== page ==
In this article, we discuss what you need to know about parenting time and the right of first refusal in Illinois and answer the following questions:
What happens when one parent wants to attend a wedding or has other plans during their normally scheduled parenting time? “They get a babysitter, or a family member to watch the child,” is probably what many would assume. But under the Illinois Marriage and Dissolution of Marriage Act, the right for one parent to care for the child when the other parent is unavailable to care for the child during their normal parenting time opens up the right of first refusal. The law in Illinois stipulates “if one parent intends to leave the minor child with a substitute childcare provider for a significant period of time the other parent must first be given the opportunity to care for that minor child.” Originally, parents were simply left to find an amicable agreement for handling these types of childcare situations with little or no legal support should a conflict arise, but over time the right of first refusal became baked into Illinois law.
During the divorce negotiations, the two parties are encouraged to come to a reasonable agreement on as many issues as possible. Not surprisingly, ironing out the child custody agreement can be the greatest source of stress and tension throughout the divorce process. Because the right of first refusal doesn’t lay out any stipulations beyond the other party’s right to care for the child, the two parties must negotiate guidelines for how the right of first refusal will work. For example, the parents will want to agree on a consistent minimum or maximum amount of time that would trigger the right of first refusal. These don’t have to be strictly enforced, but having these guidelines will help to reduce the chance of conflict in the future.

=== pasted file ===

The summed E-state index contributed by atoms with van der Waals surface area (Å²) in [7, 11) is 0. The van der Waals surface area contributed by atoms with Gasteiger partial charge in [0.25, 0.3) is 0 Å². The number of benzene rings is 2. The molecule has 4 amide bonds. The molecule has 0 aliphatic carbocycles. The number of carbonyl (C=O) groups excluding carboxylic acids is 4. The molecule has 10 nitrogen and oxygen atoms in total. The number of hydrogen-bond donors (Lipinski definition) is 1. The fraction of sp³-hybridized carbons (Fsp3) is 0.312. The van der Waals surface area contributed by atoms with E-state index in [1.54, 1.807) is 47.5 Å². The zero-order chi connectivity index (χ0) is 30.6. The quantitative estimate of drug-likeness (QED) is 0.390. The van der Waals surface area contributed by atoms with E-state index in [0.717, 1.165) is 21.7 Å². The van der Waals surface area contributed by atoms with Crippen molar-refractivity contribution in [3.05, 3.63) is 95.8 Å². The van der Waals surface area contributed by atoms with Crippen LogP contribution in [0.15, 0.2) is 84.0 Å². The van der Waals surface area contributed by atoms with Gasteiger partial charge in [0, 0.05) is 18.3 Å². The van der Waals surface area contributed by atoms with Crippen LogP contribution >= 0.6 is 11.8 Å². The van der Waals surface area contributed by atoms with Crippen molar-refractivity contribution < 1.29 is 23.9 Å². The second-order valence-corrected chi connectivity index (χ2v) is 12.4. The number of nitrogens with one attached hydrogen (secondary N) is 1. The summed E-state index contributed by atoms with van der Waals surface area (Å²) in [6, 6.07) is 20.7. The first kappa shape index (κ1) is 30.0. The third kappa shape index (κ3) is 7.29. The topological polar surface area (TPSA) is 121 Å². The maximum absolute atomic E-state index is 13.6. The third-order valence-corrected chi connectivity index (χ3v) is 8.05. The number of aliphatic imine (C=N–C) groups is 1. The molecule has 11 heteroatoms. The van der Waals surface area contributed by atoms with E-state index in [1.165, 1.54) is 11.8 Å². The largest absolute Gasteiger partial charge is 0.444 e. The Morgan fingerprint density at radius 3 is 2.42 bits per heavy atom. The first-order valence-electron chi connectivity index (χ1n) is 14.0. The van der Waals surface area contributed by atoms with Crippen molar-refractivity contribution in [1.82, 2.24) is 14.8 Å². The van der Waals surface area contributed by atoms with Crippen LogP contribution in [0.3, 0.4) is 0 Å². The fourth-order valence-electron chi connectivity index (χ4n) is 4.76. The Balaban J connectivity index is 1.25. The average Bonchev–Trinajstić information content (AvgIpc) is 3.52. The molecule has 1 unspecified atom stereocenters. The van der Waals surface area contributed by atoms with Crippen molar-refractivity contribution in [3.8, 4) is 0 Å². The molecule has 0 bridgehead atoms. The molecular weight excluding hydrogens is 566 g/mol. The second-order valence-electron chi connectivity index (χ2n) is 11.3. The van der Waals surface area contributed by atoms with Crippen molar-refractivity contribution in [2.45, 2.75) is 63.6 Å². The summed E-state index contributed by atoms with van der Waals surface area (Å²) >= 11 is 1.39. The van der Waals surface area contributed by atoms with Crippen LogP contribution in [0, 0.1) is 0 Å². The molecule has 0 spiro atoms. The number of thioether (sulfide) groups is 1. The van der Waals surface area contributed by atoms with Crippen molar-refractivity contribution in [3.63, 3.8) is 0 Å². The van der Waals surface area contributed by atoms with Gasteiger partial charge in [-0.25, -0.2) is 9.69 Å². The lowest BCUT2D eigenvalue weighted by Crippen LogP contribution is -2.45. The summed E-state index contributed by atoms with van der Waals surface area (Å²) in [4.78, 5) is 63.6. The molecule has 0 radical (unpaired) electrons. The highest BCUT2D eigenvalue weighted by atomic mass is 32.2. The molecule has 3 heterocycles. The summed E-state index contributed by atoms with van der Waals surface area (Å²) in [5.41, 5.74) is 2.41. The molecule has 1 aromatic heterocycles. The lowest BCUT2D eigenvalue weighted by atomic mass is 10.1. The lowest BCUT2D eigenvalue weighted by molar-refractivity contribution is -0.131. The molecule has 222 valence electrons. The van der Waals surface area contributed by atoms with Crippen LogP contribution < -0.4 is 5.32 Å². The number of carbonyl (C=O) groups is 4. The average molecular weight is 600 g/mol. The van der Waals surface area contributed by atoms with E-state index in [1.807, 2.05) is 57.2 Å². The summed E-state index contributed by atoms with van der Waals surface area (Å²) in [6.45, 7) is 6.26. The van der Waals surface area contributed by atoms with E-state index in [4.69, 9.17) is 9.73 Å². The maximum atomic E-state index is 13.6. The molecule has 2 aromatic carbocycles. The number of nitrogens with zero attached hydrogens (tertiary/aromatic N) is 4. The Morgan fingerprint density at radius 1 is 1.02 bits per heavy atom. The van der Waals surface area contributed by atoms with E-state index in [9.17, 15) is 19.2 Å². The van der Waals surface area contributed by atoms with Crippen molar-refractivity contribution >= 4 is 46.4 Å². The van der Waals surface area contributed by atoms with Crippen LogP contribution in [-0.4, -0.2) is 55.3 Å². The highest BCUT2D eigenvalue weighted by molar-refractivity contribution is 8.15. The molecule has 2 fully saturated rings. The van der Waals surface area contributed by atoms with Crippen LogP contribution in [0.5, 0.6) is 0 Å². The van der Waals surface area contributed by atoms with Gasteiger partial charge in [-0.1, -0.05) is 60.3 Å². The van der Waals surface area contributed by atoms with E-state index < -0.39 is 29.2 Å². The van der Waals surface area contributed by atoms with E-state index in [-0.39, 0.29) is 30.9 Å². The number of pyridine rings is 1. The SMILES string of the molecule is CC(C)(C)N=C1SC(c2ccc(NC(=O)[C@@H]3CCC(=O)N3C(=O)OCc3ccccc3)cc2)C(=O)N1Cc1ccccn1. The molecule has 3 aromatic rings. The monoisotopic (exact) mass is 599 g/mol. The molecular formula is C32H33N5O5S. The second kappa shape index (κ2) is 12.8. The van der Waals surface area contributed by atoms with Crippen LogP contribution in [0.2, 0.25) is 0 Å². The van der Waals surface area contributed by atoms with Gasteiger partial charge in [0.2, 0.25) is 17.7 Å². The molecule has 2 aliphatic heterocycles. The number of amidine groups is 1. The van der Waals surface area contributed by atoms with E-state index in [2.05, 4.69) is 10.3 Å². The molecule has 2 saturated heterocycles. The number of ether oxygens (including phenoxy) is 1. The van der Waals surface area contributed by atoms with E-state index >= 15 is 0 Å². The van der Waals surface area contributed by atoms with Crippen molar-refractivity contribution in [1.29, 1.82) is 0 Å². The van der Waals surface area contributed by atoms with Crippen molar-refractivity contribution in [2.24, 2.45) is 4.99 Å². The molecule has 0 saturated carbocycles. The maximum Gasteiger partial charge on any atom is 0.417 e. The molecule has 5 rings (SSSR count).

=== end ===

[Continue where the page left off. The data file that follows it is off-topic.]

Before the right of first refusal can even be considered in a divorce case the court must first award parenting time to both parents. From here the decision can be made to award the right of first refusal to one parent, both or neither. This decision can be arrived at amicably between the parents or left to the court to decide. If left to the court, it will consider what is in the best interest of the child when making the decision. Whether the court decides, the parents, or a combination of the two, the following should be described under the agreement:
Yes. Ideally, the parents will come to an agreement on their own. However, they may also lean on the court and their attorneys to counsel them on developing appropriate guidelines for parenting time and the right of first refusal.
Including as many details as possible in the Parenting Time Agreement regarding the right of first refusal is very important. While this sounds cumbersome, it will greatly reduce the chance for conflict should the need arise. Just a few items that the agreement should describe may include:
While the right of first refusal for parenting time is part of the law under the Illinois Marriage and Marriage Dissolution Act it does not mean that both parents will be granted this right by the court. If the parents have a difficult and strained relationship the court may find that it is in the child’s best interest to minimize interaction between the parents and thus refuse either parent’s request for the right of first refusal, requiring the parents to find other childcare options if they will be out.
Working with an experienced divorce attorney can make the difference between getting what you want from your divorce and being left high and dry. They can also help you draft a clear and detailed right of first refusal plan. The more organized and put together your argument the more likely you are to make a good impression on the court. If you have questions about divorce, parenting time, and the right of first refusal to parenting time give us a call at 630-324-6666.
O'Flaherty Law is happy to meet with you by phone or at our office locations in: